When we think about human resource managers, many of us just think of hiring and firing, but actually, as Greg explains, the job involves a lot more than that. HR handles everything from job evaluations to settling disagreements between workers and management.

Questions d'écoute

1) What type of employment programs does Greg develop and manage?
2) Are there several HR managers or only one in Greg’s company?
3) Greg says that HR managers play a special role in companies that are unionized. What is this role?

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BEP 74 – Idiomes anglais: Les affaires, c'est la guerre (2)

This is the second in a two-part Business English Pod series on English idioms related to war.

Everywhere you look in business, you will find the language of war: We often thinkand talkabout business competition in terms of attacking and defending, gaining and losing ground.

During the first business ESL podcast in this series, we studied many such war and military related idioms. We learned the meaning oftaking flak,” “reinforcing one’s position,” “laying low,” “making a moveand many others. Dans ce podcast, we will continue exploring useful war idioms.

The dialog picks up where we left off at the Luminex management meeting. Jane has just explained that they need to thinkstrategically.He explains that this meanslaying low,” by which he means waiting to take action until the economy improves.

Pendant que vous écoutez, pay attention to the war idioms Jane and her colleagues use. You may not understand them the first time. After you hear the debrief, go back and listen again, then things should be much clearer.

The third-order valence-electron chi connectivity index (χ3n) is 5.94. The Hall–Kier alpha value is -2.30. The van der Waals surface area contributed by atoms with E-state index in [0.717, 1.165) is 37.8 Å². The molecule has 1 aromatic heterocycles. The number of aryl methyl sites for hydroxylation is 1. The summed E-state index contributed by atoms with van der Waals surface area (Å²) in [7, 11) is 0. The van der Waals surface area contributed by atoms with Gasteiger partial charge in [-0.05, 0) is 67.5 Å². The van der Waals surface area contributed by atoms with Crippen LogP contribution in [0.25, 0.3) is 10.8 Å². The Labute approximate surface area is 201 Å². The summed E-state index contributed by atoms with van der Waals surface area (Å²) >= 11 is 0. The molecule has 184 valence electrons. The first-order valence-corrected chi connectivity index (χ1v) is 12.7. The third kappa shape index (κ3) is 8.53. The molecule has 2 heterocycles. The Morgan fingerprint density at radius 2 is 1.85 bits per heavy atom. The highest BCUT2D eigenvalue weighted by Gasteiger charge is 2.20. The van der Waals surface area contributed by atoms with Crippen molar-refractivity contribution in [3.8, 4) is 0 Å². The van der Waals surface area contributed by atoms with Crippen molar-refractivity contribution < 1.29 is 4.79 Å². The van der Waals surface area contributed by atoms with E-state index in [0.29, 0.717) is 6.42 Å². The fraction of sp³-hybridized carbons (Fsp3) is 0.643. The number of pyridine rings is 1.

Questions d'écoute

1) What does Jane mean when she says their competitor, Meyers, is its own worst enemy?
2) The speakers describe their new strategy as anambushthat willsurroundMeyers. Why do they say this? What is the strategy?

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BEP 73 – Idiomes anglais: Les affaires, c'est la guerre (1)

Business and war. War and business. It’s no accident that many business strategies and management techniques were first developed in the military. Actually, it’s quite natural that we think about business competition in terms of war. Companies fight each other for market share. We strategize about how to win the battle. You try to attack my market position, and I defend it. Business is full of such war idioms. Though it’s not the only way we think about business, it is certainly the main way we talk about it. Therefore, to communicate effectively in a business environment, we need to learn these war idioms.

Dans la boîte de dialogue d'aujourd'hui, the management at Luminex, a producer of LCD TVs, is discussing how to respond to a attack on their market position by a competitor, Meyers. Traditionally, Meyers has been strong in the premium (high value) market and Luminex has been strong in the mid-range market. Recently, toutefois, Meyers has tried to take mid-range market share from Luminex.

Pay attention to the war idioms that the meeting participants use as you listen. Don’t worry if they don’t make sense to you the first time you listen. After you’ve heard the idioms explained in the debrief, go back and listen again, and the dialog should be much clearer.

Questions d'écoute

1) The first two speakers talk aboutalways being on the defensive” et “taking way too much flak.What do they mean and what do they propose doing?
2) How does Jane’s point of view differ from the first two speakers?